As the administration and Congress consider designating Muslim Brotherhood groups as Foreign Terrorist Organizations, FDD hosted a breakfast event on May 17 to discuss the options, criteria, and implications of any U.S. government actions. The conversation was be moderated by Nancy Youssef, national security correspondent at The Wall Street Journal, and featured Jonathan Schanzer, senior vice president for research at FDD; Samuel Tadros, senior fellow at the Hudson Institute; and Amy Hawthorne, deputy director for research at the Project on Middle East Democracy (POMED).
Amy Hawthorne is deputy director for research at the Project on Middle East Democracy (POMED). Prior to joining POMED in October 2015, Amy served as Resident Senior Fellow with the Atlantic Council’s Rafik Hariri Center for the Middle East. Before joining the Atlantic Council in April 2013, Amy was an appointee at the U.S. Department of State for two years, where she helped to coordinate U.S. support for Egypt’s transition and advised on the U.S. response to the Arab Spring. Amy previously served as founding executive director of the Hollings Center for International Dialogue. She was also an Associate at the Carnegie Endowment for International Peace, where she was the Founding Editor of the Arab Reform Bulletin (now Sada) and analyzed political reform in the Arab world. At the International Foundation for Electoral Systems, she was Senior Program Officer for the Middle East, managing democracy programs across the Arab world. She has published a number of widely read analyses on U.S. policy and democracy promotion in the Arab world and frequently is quoted in the media.
Jonathan Schanzer is senior vice president for research at FDD, where he oversees the work of the organization’s experts and scholars. He is also on the leadership team of FDD’s Center on Economic and Financial Power, a project on the use of financial and economic power as a tool of statecraft. Jonathan previously worked as a terrorism finance analyst at the U.S. Department of the Treasury, where he played an integral role in the designation of numerous terrorist financiers. He has held previous think tank research positions at the Washington Institute for Near East Policy and the Middle East Forum. Jonathan has written hundreds of articles on the Middle East, along with more than a dozen monographs and chapters for edited volumes. Jonathan testifies often before Congress and publishes widely in the American and international media. He has appeared on American television channels such as Fox News and CNN, and Arabic language television channels such as Al-Arabiya and Al-Jazeera.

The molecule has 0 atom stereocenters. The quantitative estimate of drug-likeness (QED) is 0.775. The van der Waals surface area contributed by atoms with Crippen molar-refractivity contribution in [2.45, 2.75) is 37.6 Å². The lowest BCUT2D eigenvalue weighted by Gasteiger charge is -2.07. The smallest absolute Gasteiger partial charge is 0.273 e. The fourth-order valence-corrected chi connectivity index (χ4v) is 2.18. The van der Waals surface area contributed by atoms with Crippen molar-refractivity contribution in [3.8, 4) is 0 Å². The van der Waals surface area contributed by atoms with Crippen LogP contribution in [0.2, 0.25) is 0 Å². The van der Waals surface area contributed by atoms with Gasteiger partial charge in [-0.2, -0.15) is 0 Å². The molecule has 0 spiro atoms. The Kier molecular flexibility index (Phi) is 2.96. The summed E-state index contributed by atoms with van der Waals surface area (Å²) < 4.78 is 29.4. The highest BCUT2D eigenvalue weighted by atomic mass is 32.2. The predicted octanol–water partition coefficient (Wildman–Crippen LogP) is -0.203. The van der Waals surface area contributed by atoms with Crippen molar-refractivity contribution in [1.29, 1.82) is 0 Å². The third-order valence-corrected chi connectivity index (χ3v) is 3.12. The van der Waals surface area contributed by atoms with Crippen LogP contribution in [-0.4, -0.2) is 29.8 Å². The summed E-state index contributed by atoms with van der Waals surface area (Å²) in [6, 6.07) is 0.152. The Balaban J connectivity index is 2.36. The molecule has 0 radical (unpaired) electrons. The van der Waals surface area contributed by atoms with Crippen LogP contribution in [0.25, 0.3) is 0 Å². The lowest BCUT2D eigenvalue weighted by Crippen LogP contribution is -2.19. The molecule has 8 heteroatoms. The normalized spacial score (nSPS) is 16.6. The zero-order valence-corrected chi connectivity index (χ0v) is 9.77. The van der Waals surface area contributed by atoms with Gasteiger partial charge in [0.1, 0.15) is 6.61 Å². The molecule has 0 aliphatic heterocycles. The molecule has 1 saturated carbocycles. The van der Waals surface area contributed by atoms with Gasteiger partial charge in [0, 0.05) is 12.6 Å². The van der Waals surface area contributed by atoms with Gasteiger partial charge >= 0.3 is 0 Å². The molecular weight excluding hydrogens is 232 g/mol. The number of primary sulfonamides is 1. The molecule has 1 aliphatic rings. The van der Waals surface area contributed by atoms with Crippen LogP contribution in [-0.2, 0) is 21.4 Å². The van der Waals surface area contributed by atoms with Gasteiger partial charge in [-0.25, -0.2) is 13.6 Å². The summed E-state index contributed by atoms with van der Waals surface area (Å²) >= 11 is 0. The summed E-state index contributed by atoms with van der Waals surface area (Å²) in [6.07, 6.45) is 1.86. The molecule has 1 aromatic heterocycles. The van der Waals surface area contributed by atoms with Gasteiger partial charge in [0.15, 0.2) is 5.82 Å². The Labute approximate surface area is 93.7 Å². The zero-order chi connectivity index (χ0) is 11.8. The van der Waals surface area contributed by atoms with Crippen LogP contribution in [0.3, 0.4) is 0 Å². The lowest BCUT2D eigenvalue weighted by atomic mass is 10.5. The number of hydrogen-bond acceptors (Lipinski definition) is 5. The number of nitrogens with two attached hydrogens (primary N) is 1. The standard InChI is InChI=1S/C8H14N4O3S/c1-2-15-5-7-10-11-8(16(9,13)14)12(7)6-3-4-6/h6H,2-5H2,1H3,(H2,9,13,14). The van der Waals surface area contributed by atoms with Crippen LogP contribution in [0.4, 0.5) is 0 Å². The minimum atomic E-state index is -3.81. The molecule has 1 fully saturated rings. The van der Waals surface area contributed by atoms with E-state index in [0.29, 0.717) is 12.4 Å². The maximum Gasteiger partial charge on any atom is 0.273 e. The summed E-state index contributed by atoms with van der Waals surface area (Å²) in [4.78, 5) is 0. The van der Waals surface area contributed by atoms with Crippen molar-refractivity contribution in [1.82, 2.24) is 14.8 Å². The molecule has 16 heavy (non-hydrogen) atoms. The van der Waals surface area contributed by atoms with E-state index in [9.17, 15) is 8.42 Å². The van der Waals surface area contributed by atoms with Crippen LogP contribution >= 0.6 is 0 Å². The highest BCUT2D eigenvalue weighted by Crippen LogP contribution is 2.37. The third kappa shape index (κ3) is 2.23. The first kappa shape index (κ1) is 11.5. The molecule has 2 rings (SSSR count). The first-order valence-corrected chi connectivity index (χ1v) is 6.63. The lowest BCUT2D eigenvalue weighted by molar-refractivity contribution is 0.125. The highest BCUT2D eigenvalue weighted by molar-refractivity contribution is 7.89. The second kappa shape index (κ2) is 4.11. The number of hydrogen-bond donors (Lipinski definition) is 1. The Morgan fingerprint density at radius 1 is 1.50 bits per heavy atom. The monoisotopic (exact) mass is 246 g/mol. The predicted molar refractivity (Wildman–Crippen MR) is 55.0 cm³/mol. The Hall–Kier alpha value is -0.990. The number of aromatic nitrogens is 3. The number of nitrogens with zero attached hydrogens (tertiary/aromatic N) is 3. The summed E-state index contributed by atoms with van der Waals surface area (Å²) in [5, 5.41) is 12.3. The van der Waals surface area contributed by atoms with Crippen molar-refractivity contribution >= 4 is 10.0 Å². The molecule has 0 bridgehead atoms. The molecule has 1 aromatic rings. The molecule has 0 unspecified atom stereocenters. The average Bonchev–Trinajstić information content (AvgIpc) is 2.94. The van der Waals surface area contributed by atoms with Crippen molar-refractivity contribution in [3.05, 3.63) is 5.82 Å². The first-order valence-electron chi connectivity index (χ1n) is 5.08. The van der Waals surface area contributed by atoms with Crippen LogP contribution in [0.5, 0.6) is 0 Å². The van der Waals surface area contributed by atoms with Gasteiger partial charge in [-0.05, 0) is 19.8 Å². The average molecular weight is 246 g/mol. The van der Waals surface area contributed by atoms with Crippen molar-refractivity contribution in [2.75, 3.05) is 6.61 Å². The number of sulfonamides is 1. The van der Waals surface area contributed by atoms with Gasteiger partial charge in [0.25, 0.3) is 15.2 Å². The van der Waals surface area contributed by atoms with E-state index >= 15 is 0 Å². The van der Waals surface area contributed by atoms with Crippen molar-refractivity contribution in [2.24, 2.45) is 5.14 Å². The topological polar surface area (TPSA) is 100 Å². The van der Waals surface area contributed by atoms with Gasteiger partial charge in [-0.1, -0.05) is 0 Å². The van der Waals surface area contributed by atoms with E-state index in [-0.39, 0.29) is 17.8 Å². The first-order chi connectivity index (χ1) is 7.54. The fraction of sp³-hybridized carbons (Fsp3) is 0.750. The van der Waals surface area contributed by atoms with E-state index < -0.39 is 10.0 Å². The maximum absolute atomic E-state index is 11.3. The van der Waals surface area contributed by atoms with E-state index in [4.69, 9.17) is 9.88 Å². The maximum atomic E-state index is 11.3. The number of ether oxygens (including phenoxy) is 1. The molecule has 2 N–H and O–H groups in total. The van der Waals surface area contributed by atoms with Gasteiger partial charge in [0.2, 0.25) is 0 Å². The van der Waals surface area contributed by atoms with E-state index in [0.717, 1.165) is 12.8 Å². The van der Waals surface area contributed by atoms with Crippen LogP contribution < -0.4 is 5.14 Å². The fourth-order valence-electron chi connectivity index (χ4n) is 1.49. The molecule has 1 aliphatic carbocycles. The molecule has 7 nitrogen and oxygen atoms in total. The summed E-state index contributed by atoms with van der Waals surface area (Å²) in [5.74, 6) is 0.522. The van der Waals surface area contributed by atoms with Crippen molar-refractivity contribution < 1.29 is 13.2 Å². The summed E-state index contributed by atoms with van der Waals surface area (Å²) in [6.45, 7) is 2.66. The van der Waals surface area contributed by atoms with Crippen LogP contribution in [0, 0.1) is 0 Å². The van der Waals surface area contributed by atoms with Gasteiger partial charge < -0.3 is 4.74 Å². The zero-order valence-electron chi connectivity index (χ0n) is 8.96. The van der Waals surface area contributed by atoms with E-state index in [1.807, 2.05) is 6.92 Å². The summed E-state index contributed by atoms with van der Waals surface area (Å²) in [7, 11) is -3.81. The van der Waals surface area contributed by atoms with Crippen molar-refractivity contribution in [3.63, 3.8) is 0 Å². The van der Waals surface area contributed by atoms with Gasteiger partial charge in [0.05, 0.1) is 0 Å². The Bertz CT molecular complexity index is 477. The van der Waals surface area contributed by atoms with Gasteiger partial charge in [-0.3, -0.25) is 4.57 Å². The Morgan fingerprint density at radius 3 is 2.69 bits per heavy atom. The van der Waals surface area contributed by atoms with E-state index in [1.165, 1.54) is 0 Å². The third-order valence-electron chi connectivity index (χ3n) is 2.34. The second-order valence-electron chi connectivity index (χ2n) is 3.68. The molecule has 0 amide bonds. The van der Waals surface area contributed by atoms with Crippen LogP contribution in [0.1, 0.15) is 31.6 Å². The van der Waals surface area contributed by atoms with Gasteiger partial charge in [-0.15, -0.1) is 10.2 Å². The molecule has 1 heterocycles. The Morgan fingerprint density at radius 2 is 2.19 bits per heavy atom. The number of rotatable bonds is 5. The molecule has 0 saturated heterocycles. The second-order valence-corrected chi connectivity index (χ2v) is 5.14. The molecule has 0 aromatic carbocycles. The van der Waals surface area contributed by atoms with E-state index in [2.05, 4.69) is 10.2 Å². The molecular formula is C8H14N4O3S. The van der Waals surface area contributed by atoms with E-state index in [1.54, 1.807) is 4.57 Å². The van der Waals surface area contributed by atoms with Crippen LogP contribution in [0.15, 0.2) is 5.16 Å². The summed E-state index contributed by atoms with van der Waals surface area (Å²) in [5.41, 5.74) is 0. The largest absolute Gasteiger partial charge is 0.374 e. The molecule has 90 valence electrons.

Samuel Tadrosis a Senior Fellow at Hudson Institute’s Center for Religious Freedom. At Hudson, he is researching Middle Eastern politics, Islamist movements and religious freedom. He is also the Distinguished Visiting Fellow in Middle Eastern Studies at the Hoover Institution, a Professorial Lecturer at Johns Hopkins University’s School of Advanced International Studies (SAIS) where he teaches Middle Eastern politics, and the co-host of Sam & Ammar at Al Hurra TV, a program dedicated to covering Middle Eastern political and social developments from a classical liberal perspective. He has received his MA in Democracy and Governance from Georgetown University and his BA in Political Science from the American University in Cairo. His articles have previously been published by the Wall Street Journal, New York Times, Washington Post, The Atlantic, Current Trends in Islamist Ideology, National Review, World Affairs, and the Weekly Standard. He is the author of Motherland Lost: The Egyptian and Coptic Quest for Modernity (2013) and Reflections on the Revolution in Egypt (2014) both by Hoover Press.
Nancy Youssef is a national security correspondent at the Wall Street Journal. She previously was a national security correspondent with BuzzFeed News, a Senior National Security Correspondent for The Daily Beast, and National Security Correspondent and Middle East Bureau Chief based in Cairo with McClatchy Newspapers. Prior to that, she was McClatchy’s chief Pentagon correspondent, focusing on the wars in Iraq and Afghanistan. Before covering the Pentagon, she spent four years covering the Iraq war, including as Baghdad bureau chief. She reported from Iraq and Jordan, covering the Iraq war from the time leading up to it through the post-war period. She has won several awards for her work, including the University of Virginia’s Lawrence Hall Award for Distinguished Journalism covering the Middle East.